- Pinch salt
- 3 tablespoons cornstarch
Flaky Pie Dough
1 lb + 2 oz (4 cups) all-purpose flour
2 tablespoons sugar
1 1/2 teaspoons kosher salt
8 oz (2 sticks) butter, cut into 1/2-inch pieces and chilled
5 oz (1/2 cup + 2 tablespoons) lard, cut into 1/2-inch pieces and chilled
2 teaspoons apple cider vinegar
3/4 cup cold water
1 whole egg beaten with 1 tablespoon water (or 3 tablespoons cream or milk), to glaze
1-2 tablespoons turbinado, demerara or sanding sugar (regular old sugar will work, too)
*Notes: If peaches aren’t available when you get around to baking this pie, you can use all plums or substitute figs for the peaches.
- I have a step-by-step tutorial for making pie dough with pictures here. (Scroll to the bottom of the post.)
- I also tried this pie with this Easiest Pie Crust Ever from Yossy over at Apt 2B Baking Co. This crust uses only flour, butter and cream cheese and comes together quickly and easily in a food processor. The tang of the cream cheese is a nice compliment to stone fruit. It’s a great option if you need to save time or are nervous about making the crust 100% by hand.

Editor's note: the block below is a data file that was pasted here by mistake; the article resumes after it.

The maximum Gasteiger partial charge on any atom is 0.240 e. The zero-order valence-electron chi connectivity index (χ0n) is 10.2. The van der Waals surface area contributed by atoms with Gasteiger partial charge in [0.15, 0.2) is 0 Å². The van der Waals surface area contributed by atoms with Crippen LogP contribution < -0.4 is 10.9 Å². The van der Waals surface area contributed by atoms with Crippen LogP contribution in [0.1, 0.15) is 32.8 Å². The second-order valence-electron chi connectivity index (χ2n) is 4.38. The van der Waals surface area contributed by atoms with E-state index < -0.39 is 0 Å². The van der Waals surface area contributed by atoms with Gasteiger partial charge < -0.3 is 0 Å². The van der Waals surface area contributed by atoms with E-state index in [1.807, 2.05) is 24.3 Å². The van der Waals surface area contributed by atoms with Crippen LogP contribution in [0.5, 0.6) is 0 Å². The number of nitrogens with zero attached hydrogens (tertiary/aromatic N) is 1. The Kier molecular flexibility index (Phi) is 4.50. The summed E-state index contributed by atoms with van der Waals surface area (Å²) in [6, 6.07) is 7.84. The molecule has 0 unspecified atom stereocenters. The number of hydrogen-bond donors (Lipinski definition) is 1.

For the crust: Before you begin, make sure your butter, lard and cold water have been in the refrigerator for at least 30 minutes. If the weather is warm or your kitchen tends to be toasty, chill your flour as well.
In a large bowl, mix together the flour, sugar and salt. Separate the pieces of chilled butter and toss them in the flour mixture to coat. Do the same with the lard. When all the pieces of fat have been coated in flour, pick up a piece of butter or lard between your thumb and first two fingers. Slide your thumb over the butter or lard while pressing down on it in order to form a long, thin strip. Drop this strip back into the bowl so it becomes coated with flour. Continue until all the pieces of butter and lard have been flattened. Some of the flakes will break and the dough will take on a slightly crumbly or sandy appearance, which is just fine. Place the bowl in the freezer for 5-10 minutes to re-chill the fat.
Drizzle the cold water and vinegar onto the chilled flour and fat mixture, tossing constantly with a flexible silicone or rubber spatula or a large spoon. Continue adding water until the mixture is moist enough to form a dough when you pinch it together. If you have used ¾ cup of water and the dough seems dry, give it a few more turns with your spatula or spoon and then pinch off a golf ball sized piece of dough. Squeeze it and see if it wants to come together into a dough. If it is too crumbly and won’t form a dough, add a bit more water, a couple teaspoons at a time, until the mixture forms a dough when you pinch it together.